Take the 2-minute tour ×
Stack Overflow is a question and answer site for professional and enthusiast programmers. It's 100% free, no registration required.

In my html page, I have div with id footer. Inside of that are couple of other divs, and last one of them has p-tag inside. How do I apply css style for that p?

#footer div p {
    background-color: #000;
}

#footer div {
    float: left;
    width: 23%;
    border-left: solid 1px;
    margin: 0;
    padding-left: 5px;
}

The first one does not seem to overwrite the second, which works fine. Could someone give me hint where to find information especially about the order of css selectors?

share|improve this question
    
just move the first one down...the later has more precedence. –  AurA Jul 11 '13 at 5:55
    
Did not seem to help. –  mjgirl Jul 11 '13 at 6:08
    
both are right , i think you are missing something , you need to re check your code or try some other properties as wel. –  Abdul Malik Jul 11 '13 at 6:19
    
Read this: css-tricks.com/specifics-on-css-specificity –  haim770 Jul 11 '13 at 6:23

2 Answers 2

up vote 0 down vote accepted

Your CSS is fine. I would suggest checking the structure of your HTML. From the CSS you provided the HTML should look as below:

    <div id="footer">
        <div></div>     
        <div>
            <p>My paragraph</p>
        </div>
    </div>

I have tested this and all appears kosher. See fiddle.

share|improve this answer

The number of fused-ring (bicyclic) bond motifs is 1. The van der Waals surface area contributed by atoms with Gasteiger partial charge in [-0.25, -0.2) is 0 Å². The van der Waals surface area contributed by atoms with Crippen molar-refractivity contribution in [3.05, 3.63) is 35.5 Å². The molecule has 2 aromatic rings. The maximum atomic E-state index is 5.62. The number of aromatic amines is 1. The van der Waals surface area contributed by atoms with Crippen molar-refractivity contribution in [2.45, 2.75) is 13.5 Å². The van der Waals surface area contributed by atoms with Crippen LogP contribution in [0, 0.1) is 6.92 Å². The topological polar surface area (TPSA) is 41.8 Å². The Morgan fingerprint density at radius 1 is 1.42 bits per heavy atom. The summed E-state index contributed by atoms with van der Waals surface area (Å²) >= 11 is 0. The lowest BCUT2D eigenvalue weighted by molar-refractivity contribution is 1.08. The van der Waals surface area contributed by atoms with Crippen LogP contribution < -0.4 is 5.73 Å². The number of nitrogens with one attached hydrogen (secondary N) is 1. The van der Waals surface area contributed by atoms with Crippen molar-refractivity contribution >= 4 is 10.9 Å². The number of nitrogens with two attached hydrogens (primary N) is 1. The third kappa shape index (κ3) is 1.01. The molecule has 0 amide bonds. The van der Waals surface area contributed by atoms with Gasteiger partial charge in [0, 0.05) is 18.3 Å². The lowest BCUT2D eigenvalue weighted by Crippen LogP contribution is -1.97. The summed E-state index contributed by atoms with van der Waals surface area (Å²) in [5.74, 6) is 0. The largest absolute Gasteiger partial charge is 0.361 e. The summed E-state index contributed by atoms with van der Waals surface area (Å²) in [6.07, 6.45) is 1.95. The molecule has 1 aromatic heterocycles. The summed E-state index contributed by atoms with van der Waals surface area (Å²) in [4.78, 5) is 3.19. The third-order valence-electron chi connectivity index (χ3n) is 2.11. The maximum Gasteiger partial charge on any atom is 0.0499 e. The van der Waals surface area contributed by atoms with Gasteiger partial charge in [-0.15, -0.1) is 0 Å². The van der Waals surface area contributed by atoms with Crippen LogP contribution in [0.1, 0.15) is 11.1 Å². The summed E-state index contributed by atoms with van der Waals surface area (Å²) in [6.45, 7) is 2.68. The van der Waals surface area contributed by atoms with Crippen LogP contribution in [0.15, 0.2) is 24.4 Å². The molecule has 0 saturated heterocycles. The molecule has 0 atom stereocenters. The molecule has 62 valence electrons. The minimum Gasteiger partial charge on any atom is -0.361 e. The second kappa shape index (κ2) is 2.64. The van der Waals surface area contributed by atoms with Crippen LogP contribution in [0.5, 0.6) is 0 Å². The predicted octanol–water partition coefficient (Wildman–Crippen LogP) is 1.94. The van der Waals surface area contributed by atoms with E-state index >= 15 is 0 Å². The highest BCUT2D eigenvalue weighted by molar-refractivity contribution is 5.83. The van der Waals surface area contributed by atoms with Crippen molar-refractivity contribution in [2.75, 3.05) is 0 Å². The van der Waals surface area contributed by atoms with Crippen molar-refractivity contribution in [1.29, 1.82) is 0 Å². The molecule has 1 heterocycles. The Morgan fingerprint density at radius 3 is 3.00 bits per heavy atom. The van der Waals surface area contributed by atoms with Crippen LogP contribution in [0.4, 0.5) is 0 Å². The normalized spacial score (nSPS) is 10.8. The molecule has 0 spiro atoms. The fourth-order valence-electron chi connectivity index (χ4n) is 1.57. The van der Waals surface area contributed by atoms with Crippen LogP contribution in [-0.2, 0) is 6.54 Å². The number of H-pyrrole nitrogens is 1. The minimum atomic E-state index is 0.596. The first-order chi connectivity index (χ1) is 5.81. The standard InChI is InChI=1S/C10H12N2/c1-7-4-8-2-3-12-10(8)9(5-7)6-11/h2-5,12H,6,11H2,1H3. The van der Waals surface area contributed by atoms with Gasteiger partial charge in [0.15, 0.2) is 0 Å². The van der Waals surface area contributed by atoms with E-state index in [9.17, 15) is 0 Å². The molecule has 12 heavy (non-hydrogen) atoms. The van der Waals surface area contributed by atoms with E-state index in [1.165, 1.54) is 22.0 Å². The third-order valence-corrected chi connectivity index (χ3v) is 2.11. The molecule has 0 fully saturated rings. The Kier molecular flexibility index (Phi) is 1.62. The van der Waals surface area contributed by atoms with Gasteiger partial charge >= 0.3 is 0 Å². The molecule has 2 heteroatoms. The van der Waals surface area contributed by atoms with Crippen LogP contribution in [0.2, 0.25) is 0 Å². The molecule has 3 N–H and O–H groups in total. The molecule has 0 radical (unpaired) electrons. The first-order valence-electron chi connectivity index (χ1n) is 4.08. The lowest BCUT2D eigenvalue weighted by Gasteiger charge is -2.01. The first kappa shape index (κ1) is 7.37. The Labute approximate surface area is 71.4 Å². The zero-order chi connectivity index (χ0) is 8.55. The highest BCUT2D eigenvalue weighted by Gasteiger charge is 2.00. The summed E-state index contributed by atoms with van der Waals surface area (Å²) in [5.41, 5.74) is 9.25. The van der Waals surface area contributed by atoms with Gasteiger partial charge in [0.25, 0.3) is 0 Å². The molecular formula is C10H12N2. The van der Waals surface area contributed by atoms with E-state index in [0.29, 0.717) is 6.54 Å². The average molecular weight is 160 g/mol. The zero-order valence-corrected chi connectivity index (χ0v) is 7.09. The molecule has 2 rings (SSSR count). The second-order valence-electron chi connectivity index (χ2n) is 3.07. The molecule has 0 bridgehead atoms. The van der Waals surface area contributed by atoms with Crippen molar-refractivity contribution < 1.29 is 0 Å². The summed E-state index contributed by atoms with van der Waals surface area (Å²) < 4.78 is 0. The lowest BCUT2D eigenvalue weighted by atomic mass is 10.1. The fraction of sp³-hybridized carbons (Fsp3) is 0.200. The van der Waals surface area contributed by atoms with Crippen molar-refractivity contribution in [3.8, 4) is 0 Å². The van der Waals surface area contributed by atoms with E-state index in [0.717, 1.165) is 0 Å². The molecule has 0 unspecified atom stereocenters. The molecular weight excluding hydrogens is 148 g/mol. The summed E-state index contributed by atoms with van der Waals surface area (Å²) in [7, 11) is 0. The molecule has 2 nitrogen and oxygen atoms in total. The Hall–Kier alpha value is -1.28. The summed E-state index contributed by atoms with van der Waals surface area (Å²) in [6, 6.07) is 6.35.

You can use the :last-child selector to target the last div and its containing <p> tags.

footer div:last-child p{color:#f00;}

Here is an example fiddle - http://jsfiddle.net/vuGpt/

And here is some further reading - http://www.w3schools.com/cssref/css_selectors.asp

There's no real order to CSS selectors, except the order you create. The styles you define will be overridden if you select the same element later in your css. You just have to be aware of how you are selecting your elemnts. A general selector will be overridden by a more specific selector. For example if you defined the following

p{color:#0f0;}

Then this selector will be overridden by your more direct selector as defined above. To overcome this, you can add !important to your rules. That way you can be reasonably sure that that style will be applied regardless of it being overridden later. Unless you accidently use !important again. It can become a mess quite quickly and with well written CSS you chould be able to avoid using !important at all...

Your resulting CSS for the above would become:

footer div:last-child p{color:#f00 !important;}

Hope this helps...

share|improve this answer
    
I understand the information on w3schools may not be 100% accurate, but in this case it seems to be fine... –  lukeocom Jul 11 '13 at 7:55

Your Answer

 
discard

By posting your answer, you agree to the privacy policy and terms of service.

Not the answer you're looking for? Browse other questions tagged or ask your own question.